2 March 2022 the Commissioner will reduce the monetary penalty by
     20% to £160,000   (one hundred and sixty thousand    pounds).

     However, you should be aware that the early payment discount is not
     available if you decide to exercise your right of appeal.



75.  There is a right of appeal to the First-tier Tribunal (InforRights)
     against:


     (a) the imposition of the monetary penalty

         and/or;
     (b) the amount of the penalty specified in the monetary penalty

         notice.


76.  Any notice of appeal should be received by the Tribunal within 28 days

     of the date of this monetary penalty notice.


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77.  Information about appeals is set out in Annex 1.


78.  The Commissioner will not take action to enforce a monetary penalty
     unless:


        •  the period specified within the notice within which a monetary

           penalty must be paid has expired and all or any of the monetary

           penalty has not been paid;
        • all relevant appeals against the monetary penalty notice and any

           variation of it have either been decided or withdrand;
        • the period for appealing against the monetary penalty and any

           variation of it has expired.


79.  In England, Wales and Northern Ireland, the monetary penalty is

     recoverable by Order of the County Court or the High Court. In
     Scotland, the monetary penalty can be enforced in the same manner as

     an extract registered decree arbitral bearing a warrant for execution
     issued by the sheriff court of any sheriffdom in Scotland.



Dated the 3pt day of January 2022.


Andy Curry
Head of Investigations
InformationCommissioner's Office
Wycliffe House
Water Lane
Wilmslow
Cheshire
SK9 SAF








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ANNEX 1


        SECTION  55 A-E OF THE DATA PROTECTION      ACT 1998


  RIGHTS  OF APPEAL AGAINST     DECISIONS   OF THE COMMISSIONER


     1.    Section 55B(S) of the Data Protection Act 1998 gives any person

     upon whom a monetary penalty notice has been served a right of

     appeal to the First-tier Tribunal (InformRights) (the 'Tribunal')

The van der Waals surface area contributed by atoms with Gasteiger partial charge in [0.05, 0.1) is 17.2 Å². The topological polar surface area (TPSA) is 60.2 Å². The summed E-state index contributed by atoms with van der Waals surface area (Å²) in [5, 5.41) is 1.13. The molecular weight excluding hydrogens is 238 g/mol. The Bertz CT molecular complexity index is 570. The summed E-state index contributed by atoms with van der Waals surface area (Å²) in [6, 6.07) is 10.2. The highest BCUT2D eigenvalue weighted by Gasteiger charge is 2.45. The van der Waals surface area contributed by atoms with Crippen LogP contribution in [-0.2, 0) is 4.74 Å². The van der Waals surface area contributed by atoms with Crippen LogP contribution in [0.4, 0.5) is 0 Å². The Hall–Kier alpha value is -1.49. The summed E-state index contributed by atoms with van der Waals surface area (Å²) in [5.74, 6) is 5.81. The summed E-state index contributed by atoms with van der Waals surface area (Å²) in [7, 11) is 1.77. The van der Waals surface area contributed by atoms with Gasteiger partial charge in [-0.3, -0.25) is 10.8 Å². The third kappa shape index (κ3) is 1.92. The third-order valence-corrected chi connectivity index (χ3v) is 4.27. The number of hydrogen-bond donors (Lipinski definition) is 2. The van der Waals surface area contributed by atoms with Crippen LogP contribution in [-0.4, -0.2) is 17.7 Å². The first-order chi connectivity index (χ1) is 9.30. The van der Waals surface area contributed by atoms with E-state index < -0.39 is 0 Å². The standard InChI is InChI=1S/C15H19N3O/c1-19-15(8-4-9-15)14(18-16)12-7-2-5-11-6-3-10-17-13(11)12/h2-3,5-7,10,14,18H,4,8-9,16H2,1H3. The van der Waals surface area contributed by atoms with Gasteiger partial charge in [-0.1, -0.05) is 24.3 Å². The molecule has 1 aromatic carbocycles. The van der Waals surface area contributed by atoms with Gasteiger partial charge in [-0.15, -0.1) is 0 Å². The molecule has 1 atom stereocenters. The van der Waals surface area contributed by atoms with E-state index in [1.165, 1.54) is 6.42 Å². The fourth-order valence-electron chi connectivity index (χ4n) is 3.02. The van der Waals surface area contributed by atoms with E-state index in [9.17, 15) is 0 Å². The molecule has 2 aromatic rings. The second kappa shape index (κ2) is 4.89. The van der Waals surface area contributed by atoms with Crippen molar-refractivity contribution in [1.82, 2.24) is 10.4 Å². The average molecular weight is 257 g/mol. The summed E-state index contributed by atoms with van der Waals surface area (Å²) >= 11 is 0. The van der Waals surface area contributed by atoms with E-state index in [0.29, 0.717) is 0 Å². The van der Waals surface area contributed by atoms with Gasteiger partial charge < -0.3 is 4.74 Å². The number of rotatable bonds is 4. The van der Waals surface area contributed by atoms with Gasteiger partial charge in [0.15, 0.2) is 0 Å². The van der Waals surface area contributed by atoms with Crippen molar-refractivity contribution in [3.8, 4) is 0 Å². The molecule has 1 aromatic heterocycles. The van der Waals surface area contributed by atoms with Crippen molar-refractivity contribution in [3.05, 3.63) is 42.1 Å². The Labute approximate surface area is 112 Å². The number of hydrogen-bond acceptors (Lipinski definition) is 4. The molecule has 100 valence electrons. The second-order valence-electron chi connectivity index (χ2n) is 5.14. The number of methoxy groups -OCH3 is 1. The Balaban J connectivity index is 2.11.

against the notice.


     2.    If you decide to appeal and if the Tribunal considers:-



           a)   that the notice against which the appeal is brought is not in
           accordance with the law; or


           b)   to the extent that the notice involved an exercise of

           discretion by the Commissioner, that he ought to have exercised

           his discretionfferently,


     the Tribunal will allow the appeal or substitute such other decision as
     could have been made by the Commissioner. In any other case the

     Tribunal will dismiss the appeal.


     3.    You may bring an appeal by serving a notice of appeal on the

     Tribunal at the following address:


                General Regulatory Chamber
                HM Courts &Tribunals Service
                PO Box 9300
                Leicester
                LE1 8DJ


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           Telephone: 0203 936 8963
            Email:     grc@justice.gov.uk

      a)   The notice of appeal should be sent so it is received by the

      Tribunal within 28 days of the date of the notice.


      b)    If your notice of appeal is late the Tribunal will not admit it

      unless the Tribunal has extended the time for complying with this
      rule.


4.    The noticeof appeal should state:-


      a)    your name and address/name and address of your

      representative(if any);


      b)    an address where documents may be sent or delivered to

      you;


      c)    the name and address of the Information Commissioner;


      d)    details of the decision to which the proceedings relate;


      e)   the result that you are seeking;



      f)   the grounds on which you rely;


      g)    you must provide with the notice of appeal a copy of the
      monetary penalty notice or variation notice;


      h)    if you have exceeded the time limit mentioned above the

      notice of appeal must include a request for an extension of time


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     and the reason why the notice of appeal was not provided in
     time.


5.   Before deciding whether or not to appeal you may wish to consult

your solicitor or another adviser. At the hearing of an appeal a party
may conduct his case himself or may be represented by any person
whom he may appoint for that purpose.


6.   The statutory provisions concerning appeals to the First-tier

Tribunal (InformatiRights) are contained in section 55B(S) of, and
Schedule 6to, the Data Protection Act 1998, and Tribunal Procedure

(First-tier Tribunal) (General Regulatory Chamber) Rules 2009
(StatutorInstrument 2009 No. 1976 (L.20)).